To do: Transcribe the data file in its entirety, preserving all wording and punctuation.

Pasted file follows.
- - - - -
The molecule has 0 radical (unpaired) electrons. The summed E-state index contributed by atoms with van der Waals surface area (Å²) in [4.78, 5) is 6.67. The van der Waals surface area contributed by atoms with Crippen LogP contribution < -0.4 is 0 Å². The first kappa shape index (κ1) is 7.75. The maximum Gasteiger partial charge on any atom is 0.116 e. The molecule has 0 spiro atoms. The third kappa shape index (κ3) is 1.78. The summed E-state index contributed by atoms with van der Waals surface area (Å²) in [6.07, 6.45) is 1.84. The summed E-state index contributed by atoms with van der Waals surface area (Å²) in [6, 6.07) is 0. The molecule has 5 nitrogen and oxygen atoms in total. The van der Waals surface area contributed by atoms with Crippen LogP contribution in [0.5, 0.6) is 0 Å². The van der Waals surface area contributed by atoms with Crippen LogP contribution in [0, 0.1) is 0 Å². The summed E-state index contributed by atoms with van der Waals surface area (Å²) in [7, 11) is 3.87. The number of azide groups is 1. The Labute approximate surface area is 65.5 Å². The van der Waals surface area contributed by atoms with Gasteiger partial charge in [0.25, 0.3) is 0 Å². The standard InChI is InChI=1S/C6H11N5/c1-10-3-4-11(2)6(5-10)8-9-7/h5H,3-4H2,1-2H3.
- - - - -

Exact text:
The molecule has 0 radical (unpaired) electrons. The summed E-state index contributed by atoms with van der Waals surface area (Å²) in [4.78, 5) is 6.67. The van der Waals surface area contributed by atoms with Crippen LogP contribution < -0.4 is 0 Å². The first kappa shape index (κ1) is 7.75. The maximum Gasteiger partial charge on any atom is 0.116 e. The molecule has 0 spiro atoms. The third kappa shape index (κ3) is 1.78. The summed E-state index contributed by atoms with van der Waals surface area (Å²) in [6.07, 6.45) is 1.84. The summed E-state index contributed by atoms with van der Waals surface area (Å²) in [6, 6.07) is 0. The molecule has 5 nitrogen and oxygen atoms in total. The van der Waals surface area contributed by atoms with Crippen LogP contribution in [0.5, 0.6) is 0 Å². The van der Waals surface area contributed by atoms with Crippen LogP contribution in [0, 0.1) is 0 Å². The summed E-state index contributed by atoms with van der Waals surface area (Å²) in [7, 11) is 3.87. The number of azide groups is 1. The Labute approximate surface area is 65.5 Å². The van der Waals surface area contributed by atoms with Gasteiger partial charge in [0.25, 0.3) is 0 Å². The standard InChI is InChI=1S/C6H11N5/c1-10-3-4-11(2)6(5-10)8-9-7/h5H,3-4H2,1-2H3.